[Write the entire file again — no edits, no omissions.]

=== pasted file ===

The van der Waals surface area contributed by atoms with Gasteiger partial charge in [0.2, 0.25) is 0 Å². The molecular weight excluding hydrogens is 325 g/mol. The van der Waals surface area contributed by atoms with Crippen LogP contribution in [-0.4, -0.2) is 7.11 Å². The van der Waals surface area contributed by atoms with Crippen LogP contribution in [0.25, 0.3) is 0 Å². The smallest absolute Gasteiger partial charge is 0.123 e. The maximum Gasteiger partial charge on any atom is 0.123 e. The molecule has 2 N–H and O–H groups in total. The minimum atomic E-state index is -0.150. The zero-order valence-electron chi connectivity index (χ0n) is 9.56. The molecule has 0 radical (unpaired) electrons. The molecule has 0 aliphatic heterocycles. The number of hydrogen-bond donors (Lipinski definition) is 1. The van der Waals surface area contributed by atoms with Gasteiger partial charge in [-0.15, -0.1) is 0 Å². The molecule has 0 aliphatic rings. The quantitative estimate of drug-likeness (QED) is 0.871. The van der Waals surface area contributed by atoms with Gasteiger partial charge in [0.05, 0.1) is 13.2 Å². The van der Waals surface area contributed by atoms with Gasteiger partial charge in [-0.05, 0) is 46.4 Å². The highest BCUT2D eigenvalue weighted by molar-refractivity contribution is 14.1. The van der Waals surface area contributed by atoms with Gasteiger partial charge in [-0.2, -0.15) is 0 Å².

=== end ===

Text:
The van der Waals surface area contributed by atoms with Gasteiger partial charge in [0.2, 0.25) is 0 Å². The molecular weight excluding hydrogens is 325 g/mol. The van der Waals surface area contributed by atoms with Crippen LogP contribution in [-0.4, -0.2) is 7.11 Å². The van der Waals surface area contributed by atoms with Crippen LogP contribution in [0.25, 0.3) is 0 Å². The smallest absolute Gasteiger partial charge is 0.123 e. The maximum Gasteiger partial charge on any atom is 0.123 e. The molecule has 2 N–H and O–H groups in total. The minimum atomic E-state index is -0.150. The zero-order valence-electron chi connectivity index (χ0n) is 9.56. The molecule has 0 radical (unpaired) electrons. The molecule has 0 aliphatic heterocycles. The number of hydrogen-bond donors (Lipinski definition) is 1. The van der Waals surface area contributed by atoms with Gasteiger partial charge in [-0.15, -0.1) is 0 Å². The molecule has 0 aliphatic rings. The quantitative estimate of drug-likeness (QED) is 0.871. The van der Waals surface area contributed by atoms with Gasteiger partial charge in [0.05, 0.1) is 13.2 Å². The van der Waals surface area contributed by atoms with Gasteiger partial charge in [-0.05, 0) is 46.4 Å². The highest BCUT2D eigenvalue weighted by molar-refractivity contribution is 14.1. The van der Waals surface area contributed by atoms with Gasteiger partial charge in [-0.2, -0.15) is 0 Å².